- Posted byon April 11, 2014 at 10:26 AM EDT
On June 7, 2012, Linda Mills received a phone call that changed her life forever: Linda’s husband, Army Staff Sergeant Andrew Mills, had been seriously injured when an IED exploded in Afghanistan.
Almost immediately, Linda quit her job to become Andrew’s full-time caregiver. In the weeks and months after the explosion, Andrew underwent more than 30 surgeries. The two of them moved from North Carolina to Virginia, so that Andrew can rehab at a state-of-the-art military hospital. And every single day, Linda has stood by her husband’s side, helping with physical therapy, assisting with daily personal care, and managing the family’s legal and financial responsibilities.
Today, after two years in her new role as a caregiver, Linda considers herself not just a military spouse, but a nurse, an advocate, a scheduler, and a coach. And as she often says, even a tragedy can lead to a new beginning – in a few weeks’ time, she and Andrew will welcome their first child into the world.
- Posted byon April 10, 2014 at 9:51 AM EDT
Earlier this week, Vice President Biden and Dr. Jill Biden spoke to 1,500 educational leaders at the American Association of Community Colleges 94th Annual Convention.
During the speech, the Vice President recognized that community colleges provide “a trusted pathway to good jobs in the middle class,” and spoke about the importance of matching job openings with skilled workers. The Vice President highlighted the Administration’s work in making higher education more affordable through further investment in Pell Grants and capping federal student loan repayments at 10% of income.
Dr. Biden, a lifelong educator and community college teacher, noted that she has visited innovative workforce partnerships at community colleges around the country – and that they are critical to America’s future.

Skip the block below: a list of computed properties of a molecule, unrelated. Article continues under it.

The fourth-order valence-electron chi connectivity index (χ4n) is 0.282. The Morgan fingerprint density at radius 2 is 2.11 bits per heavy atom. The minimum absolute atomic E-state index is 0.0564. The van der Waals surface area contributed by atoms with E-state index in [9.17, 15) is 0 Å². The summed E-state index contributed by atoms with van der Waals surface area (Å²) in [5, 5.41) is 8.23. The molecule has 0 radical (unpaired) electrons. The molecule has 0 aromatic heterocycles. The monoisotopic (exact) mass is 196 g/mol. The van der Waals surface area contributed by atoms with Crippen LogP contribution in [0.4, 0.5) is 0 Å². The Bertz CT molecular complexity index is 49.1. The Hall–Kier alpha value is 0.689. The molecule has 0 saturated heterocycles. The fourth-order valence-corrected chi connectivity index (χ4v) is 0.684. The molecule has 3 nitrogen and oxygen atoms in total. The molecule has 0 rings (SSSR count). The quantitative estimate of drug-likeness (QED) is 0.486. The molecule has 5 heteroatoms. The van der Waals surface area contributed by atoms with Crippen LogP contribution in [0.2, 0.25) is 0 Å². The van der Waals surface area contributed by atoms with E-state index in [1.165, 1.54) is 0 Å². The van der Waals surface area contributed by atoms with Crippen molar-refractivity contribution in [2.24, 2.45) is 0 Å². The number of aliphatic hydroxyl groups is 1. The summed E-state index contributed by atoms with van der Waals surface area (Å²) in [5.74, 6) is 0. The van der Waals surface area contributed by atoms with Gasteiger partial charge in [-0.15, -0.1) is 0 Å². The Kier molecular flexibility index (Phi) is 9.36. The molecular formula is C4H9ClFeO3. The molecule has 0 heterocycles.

- Posted byon March 26, 2014 at 6:27 PM EDT
An important deadline is coming up for all Americans, including the LGBT community: March 31 is the end of the open enrollment period for individuals to sign up for health care in the state and federal Marketplaces. If you miss the deadline, you may not be able to get health insurance again until next year.
The Affordable Care Act has the potential to improve the health and well-being of the LGBT community for generations to come. (Here’s how.) Many LGBT individuals across the country have signed up for coverage — and they’re already seeing the benefits.
- Posted byon March 14, 2014 at 12:00 AM EDT
This week, the Vice President and Dr. Biden traveled to Chile to attend the President's inauguration, while the President worked on improving access to college for students, raising the minimum wage, and negotiating a peaceful settlement to the conflict in Ukraine. He also got out the word about this year's March 31st deadline for health insurance applications, congratulated NCAA champs, and designated a new national monument.
- Posted byon February 20, 2014 at 4:07 PM EDT
Yesterday, Dr. Jill Biden joined President Bush at the George W. Bush Presidential Center in Dallas for a Summit focused on how Americans can support post-9/11 veterans as they transition back to civilian life. Dr. Biden noted that while the troops serving our nation represent only one percent of the population, the other 99 percent of Americans need to find ways to honor and support them.
In her remarks, Dr. Biden highlighted the many ways Americans have already stepped up since she and First Lady Michelle Obama started Joining Forces nearly three years ago:
- Businesses have made it a priority to hire veterans and military spouses, not only because it is their patriotic duty, but because they know our service men and women are highly-skilled, hardworking employees;
- Educators, including teaching colleges, are doing more to prepare teachers for the unique needs of military-connected children in the classroom, and higher education institutions are taking steps to help veterans succeed on campus; and